Longtime Kadmon consultant slapped with insider trading charges related to $1.9B Sanofi buyout
Months after Sanofi snapped up Kadmon for $1.9 billion, a longtime Kadmon consultant has been accused of using insider knowledge of the buyout to make more than $400,000 in illegal profits.
The SEC filed a complaint against Frank Glassner in a Manhattan federal court on Tuesday, charging him with insider trading. The 68-year-old was also slapped with two securities fraud charges from the Department of Justice, which carry maximum prison sentences of 20 and 25 years, respectively.
Glassner was arrested on Tuesday morning in Novato, CA, where he lives and runs a consulting firm.
In a complaint filed that day, the SEC accused Glassner of reactivating a dormant brokerage account within 30 minutes of learning confidential information about the Sanofi buyout back in late July. The very next day, he allegedly began purchasing Kadmon stock — all while working on acquisition-related executive compensation analyses for Kadmon.
By the time Kadmon and Sanofi announced the buyout deal on Sept. 8, Glassner held 28,445 shares and 910 call option contracts. That day, his stock value surged 71%, reaping $405,000 in illicit profits, the SEC claimed.
“This type of illicit action makes markets unfair and creates an atmosphere of distrust. Our work investigating insider trading hopefully restores faith for investors who need to believe in the process,” FBI assistant director-in-charge Michael Driscoll said in a news release from the DOJ.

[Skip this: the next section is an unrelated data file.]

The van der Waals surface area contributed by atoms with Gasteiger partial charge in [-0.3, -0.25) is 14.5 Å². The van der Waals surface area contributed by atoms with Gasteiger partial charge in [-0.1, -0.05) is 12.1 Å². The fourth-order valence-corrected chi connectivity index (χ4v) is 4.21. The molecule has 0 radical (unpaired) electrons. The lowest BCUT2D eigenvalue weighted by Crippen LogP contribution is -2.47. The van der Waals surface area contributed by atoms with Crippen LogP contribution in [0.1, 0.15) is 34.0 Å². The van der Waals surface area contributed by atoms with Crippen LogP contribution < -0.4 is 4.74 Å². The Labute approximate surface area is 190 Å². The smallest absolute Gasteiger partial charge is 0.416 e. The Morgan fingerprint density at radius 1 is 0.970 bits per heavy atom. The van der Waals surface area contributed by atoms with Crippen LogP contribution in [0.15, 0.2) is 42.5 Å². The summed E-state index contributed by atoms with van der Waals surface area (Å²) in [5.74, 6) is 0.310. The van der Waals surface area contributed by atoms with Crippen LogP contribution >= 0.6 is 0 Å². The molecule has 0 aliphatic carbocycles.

Sanofi closed its buyout in November, picking up Kadmon’s newly approved Rezurock for chronic graft-versus-host disease. Months later, CEO Paul Hudson revealed plans to shutter Kadmon’s New York plant and lay off 25 employees.
Glassner’s case is the latest in a slew of recent insider trading suits, including last September when a former Mylan IT executive pleaded guilty to an insider trading scheme ahead of public announcements regarding FDA approvals, revenue reports and its merger with the Pfizer generics subsidiary Upjohn.
The actions landed Dayakar Mallu more than $8 million in unrealized profits and losses avoided, resulting in net profits and losses avoided of more than $4.2 million, the DOJ reported.
That same month, the SEC accused ex-Goldman Sachs analyst Jose Luis Casero Sanchez of making at least 45 illicit trades related to the mergers of AMAG Pharmaceuticals, Viela Bio, Roivant Sciences and others.
Back in August, the SEC charged former Medivation exec Matthew Panuwat with insider trading before Pfizer’s buyout deal went public. Within minutes of learning the confidential news, Panuwat allegedly bought stock options in another mid-cap cancer drug developer, Incyte, whose value he thought would explode once the Medivation acquisition went public.
Sure enough, Panuwat’s Incyte stock options roughly doubled, earning him more than $100,000 in profits, according to the SEC’s complaint.
More recently, former Immunomedics CFO Usama Malik was indicted on three counts of insider trading, securities fraud and securities fraud conspiracy, after allegedly sharing insider information about a Phase III study for Trodelvy with his then-girlfriend and a number of relatives.
And just last month, a Five Prime trial investigator also pleaded guilty to securities fraud, after he was accused of buying more than 8,700 shares just a few hours before the company released positive Phase II trial results.